Then, without warning, he saw a geyser of black smoke billowing from the engine compartment behind his seat.
“Chikusho!” he exclaimed, remembering the car delivery representative had warned him to check the oil frequently because the oil gauge didn’t work properly.
He exited the car dejectedly. Then he opened the engine compartment from which smoke billowed. Kenji, praying the engine hadn’t been permanently damaged, pulled out the dipstick and was shocked to find the oil tank empty. He knew now that his well-planned schedule had been ruined. He closed the hood and angrily kicked the car’s tire. Delivering the high-priced sports car to New York seemed a good idea at the time, but the result was becoming ....
Thirty minutes later, the Porsche was towed into the station.
“One hell of a beautiful car! What year is it?”
“Let me try to start it,” said the shorthaired mechanic. The engine was completely dead.
The mechanic opened the engine compartment and examined the dipstick.
“There’s no oil!” he said disgustedly.
“When was the last time you checked it?”
“I hate to tell you this-----but you might have blown the engine.”
“How much to fix it?” Kenji asked, wiping the sweat from his forehead with the back of his hand.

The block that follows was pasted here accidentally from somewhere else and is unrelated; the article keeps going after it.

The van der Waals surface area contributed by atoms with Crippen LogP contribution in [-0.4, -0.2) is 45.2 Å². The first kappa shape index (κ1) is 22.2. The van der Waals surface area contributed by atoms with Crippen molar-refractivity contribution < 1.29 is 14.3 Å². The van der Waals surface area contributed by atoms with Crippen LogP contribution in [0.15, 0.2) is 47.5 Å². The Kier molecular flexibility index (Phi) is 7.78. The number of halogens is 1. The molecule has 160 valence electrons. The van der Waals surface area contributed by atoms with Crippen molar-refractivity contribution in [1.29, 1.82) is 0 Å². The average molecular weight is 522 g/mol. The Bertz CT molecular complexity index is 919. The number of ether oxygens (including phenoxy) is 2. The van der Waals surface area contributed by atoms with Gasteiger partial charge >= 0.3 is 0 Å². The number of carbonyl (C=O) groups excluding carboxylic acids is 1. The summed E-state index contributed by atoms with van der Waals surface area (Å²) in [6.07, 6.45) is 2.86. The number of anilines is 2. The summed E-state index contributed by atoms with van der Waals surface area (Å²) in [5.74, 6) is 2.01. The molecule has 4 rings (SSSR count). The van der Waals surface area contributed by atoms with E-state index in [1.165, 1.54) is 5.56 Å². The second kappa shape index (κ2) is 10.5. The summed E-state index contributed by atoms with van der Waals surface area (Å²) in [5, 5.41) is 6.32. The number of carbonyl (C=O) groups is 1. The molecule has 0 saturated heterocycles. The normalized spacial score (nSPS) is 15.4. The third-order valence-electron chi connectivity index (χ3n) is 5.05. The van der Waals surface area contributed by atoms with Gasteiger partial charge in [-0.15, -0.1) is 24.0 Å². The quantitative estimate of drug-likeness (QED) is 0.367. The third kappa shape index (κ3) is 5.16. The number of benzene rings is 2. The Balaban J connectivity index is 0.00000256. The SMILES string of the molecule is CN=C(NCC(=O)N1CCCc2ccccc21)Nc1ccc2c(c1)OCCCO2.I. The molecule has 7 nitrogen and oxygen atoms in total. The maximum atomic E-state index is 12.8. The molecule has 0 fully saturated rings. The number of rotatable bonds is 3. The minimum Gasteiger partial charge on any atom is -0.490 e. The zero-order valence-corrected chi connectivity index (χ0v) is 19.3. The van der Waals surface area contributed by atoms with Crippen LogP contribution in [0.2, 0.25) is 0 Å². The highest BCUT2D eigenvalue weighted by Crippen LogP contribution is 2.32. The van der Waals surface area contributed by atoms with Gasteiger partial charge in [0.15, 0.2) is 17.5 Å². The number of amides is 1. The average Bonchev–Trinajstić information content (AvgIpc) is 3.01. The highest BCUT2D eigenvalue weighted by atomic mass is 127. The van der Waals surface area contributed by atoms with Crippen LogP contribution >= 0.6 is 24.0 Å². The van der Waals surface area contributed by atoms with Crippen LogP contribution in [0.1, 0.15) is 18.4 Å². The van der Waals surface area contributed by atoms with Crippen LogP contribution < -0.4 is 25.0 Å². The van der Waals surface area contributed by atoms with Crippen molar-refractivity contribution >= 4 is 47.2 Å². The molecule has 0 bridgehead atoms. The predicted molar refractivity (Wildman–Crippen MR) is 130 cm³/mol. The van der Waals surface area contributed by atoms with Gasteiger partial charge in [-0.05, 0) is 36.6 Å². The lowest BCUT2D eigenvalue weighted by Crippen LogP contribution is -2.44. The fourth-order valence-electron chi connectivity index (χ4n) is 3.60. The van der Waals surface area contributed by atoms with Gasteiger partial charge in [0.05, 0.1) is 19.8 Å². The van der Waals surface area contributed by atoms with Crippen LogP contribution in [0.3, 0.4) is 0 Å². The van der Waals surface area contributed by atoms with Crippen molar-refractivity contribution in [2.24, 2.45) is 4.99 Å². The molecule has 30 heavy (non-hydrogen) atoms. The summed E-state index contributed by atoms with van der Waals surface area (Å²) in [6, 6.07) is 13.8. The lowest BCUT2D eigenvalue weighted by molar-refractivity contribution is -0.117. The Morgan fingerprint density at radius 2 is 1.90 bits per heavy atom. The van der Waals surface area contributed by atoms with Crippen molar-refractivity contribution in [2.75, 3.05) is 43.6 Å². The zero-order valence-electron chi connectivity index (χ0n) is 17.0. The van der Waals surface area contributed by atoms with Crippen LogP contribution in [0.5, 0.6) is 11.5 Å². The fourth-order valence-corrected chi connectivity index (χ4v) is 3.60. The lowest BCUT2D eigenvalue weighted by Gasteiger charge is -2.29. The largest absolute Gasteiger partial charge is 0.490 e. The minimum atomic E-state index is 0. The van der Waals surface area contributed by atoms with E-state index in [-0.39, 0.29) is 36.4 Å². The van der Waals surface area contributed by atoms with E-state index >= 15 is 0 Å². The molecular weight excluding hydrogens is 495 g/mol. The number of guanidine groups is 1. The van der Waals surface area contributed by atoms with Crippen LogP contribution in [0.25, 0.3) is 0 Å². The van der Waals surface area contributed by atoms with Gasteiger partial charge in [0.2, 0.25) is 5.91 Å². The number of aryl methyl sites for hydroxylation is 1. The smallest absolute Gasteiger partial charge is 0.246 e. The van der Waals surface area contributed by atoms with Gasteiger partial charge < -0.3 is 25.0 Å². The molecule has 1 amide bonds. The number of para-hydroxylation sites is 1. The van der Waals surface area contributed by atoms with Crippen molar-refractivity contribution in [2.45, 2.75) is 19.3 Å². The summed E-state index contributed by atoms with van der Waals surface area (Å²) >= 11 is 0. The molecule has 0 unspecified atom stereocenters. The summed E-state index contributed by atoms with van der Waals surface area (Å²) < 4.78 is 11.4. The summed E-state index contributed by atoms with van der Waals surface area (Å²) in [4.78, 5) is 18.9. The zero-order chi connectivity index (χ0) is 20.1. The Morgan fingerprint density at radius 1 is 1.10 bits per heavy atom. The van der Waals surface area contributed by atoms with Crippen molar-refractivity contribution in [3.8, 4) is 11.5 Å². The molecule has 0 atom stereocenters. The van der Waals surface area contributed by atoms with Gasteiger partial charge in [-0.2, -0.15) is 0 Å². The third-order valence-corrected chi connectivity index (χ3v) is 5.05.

“I can’t tell until I get a good look inside to see the extent of the damage.”
“How long will it take?”
“I’m sure it’ll take a least a week to get the parts alone, if I can get them at all. Call me tomorrow afternoon. I’ll give you an answer then.”
With his bag in his hand, Kenji left the gas station and started meandering about town. Where should I stay? In any event, I’ll have to call my father in Japan to ask for some money.
A middle-aged woman watering her lawn turned and stared at him as he walked by. A group of boys sitting on the steps of one of the houses stopped talking, nudged one another and stared at him as if they had never seen an Oriental before. Walking in the town he began to feel uncomfortable---even isolated. Nebraska is certainly different from California, he said to himself. Being Asian never drew any attention there.
He went into Denny’s. Inside, it was cool and clean. Several people, who were sitting at the tables, looked at him intently as he entered. He could feel the weight of their stares. He took a stool at the counter.
“Hi,” said a very attractive waitress of about eighteen carrying a glass of ice water. She had a casually arranged up-sweep of dark brown hair in which the top fell softly forward, artfully undone.
“May I have a large ice tea?”
“Sure. With lemon?”
With one gulp he did justice to it. It disappeared into him just as a drop of water in Nevada desert. Then he gazed at the clean nape of her neck as she walked away.
When she returned with the ice tea, she said, “New here?”
“This town likes an oasis.”
“You couldn’t be further from the truth.”
“What’s the population of this town?”
“The baker down the street can tell you that. We all buy bread from him. I would say more or less-----”
“He could feed the whole world.”
“For sure thing we have more grain fields and dairy farms than the high rises. Where are you from?”